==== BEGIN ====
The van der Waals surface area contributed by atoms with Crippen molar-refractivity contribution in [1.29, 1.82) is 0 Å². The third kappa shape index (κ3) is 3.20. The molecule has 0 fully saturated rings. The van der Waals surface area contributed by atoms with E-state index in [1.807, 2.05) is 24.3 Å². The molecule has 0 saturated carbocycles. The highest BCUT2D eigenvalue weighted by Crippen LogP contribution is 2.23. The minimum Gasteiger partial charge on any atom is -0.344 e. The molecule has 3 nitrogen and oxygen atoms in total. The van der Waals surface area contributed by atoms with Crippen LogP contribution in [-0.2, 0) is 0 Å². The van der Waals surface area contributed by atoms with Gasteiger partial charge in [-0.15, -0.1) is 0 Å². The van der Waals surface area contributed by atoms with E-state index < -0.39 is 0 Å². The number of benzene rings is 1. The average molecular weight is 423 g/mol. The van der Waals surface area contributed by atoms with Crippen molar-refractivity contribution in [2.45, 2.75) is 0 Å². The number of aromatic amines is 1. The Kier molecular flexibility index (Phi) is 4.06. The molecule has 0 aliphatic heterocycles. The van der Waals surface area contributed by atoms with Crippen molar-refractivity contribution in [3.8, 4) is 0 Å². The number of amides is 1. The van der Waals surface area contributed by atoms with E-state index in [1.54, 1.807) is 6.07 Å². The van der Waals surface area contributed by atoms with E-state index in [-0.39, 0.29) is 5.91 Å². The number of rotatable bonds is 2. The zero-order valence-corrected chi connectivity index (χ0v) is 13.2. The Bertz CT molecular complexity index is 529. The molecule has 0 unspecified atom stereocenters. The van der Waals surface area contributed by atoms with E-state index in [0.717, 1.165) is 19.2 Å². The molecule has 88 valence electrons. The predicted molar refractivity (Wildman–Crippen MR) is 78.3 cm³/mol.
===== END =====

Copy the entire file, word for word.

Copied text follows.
The van der Waals surface area contributed by atoms with Crippen molar-refractivity contribution in [1.29, 1.82) is 0 Å². The third kappa shape index (κ3) is 3.20. The molecule has 0 fully saturated rings. The van der Waals surface area contributed by atoms with E-state index in [1.807, 2.05) is 24.3 Å². The molecule has 0 saturated carbocycles. The highest BCUT2D eigenvalue weighted by Crippen LogP contribution is 2.23. The minimum Gasteiger partial charge on any atom is -0.344 e. The molecule has 3 nitrogen and oxygen atoms in total. The van der Waals surface area contributed by atoms with Crippen LogP contribution in [-0.2, 0) is 0 Å². The van der Waals surface area contributed by atoms with Gasteiger partial charge in [-0.15, -0.1) is 0 Å². The van der Waals surface area contributed by atoms with E-state index < -0.39 is 0 Å². The number of benzene rings is 1. The average molecular weight is 423 g/mol. The van der Waals surface area contributed by atoms with Crippen molar-refractivity contribution in [2.45, 2.75) is 0 Å². The number of aromatic amines is 1. The Kier molecular flexibility index (Phi) is 4.06. The molecule has 0 aliphatic heterocycles. The van der Waals surface area contributed by atoms with Crippen molar-refractivity contribution in [3.8, 4) is 0 Å². The number of amides is 1. The van der Waals surface area contributed by atoms with E-state index in [1.54, 1.807) is 6.07 Å². The van der Waals surface area contributed by atoms with E-state index in [-0.39, 0.29) is 5.91 Å². The number of rotatable bonds is 2. The zero-order valence-corrected chi connectivity index (χ0v) is 13.2. The Bertz CT molecular complexity index is 529. The molecule has 0 unspecified atom stereocenters. The van der Waals surface area contributed by atoms with E-state index in [0.717, 1.165) is 19.2 Å². The molecule has 88 valence electrons. The predicted molar refractivity (Wildman–Crippen MR) is 78.3 cm³/mol.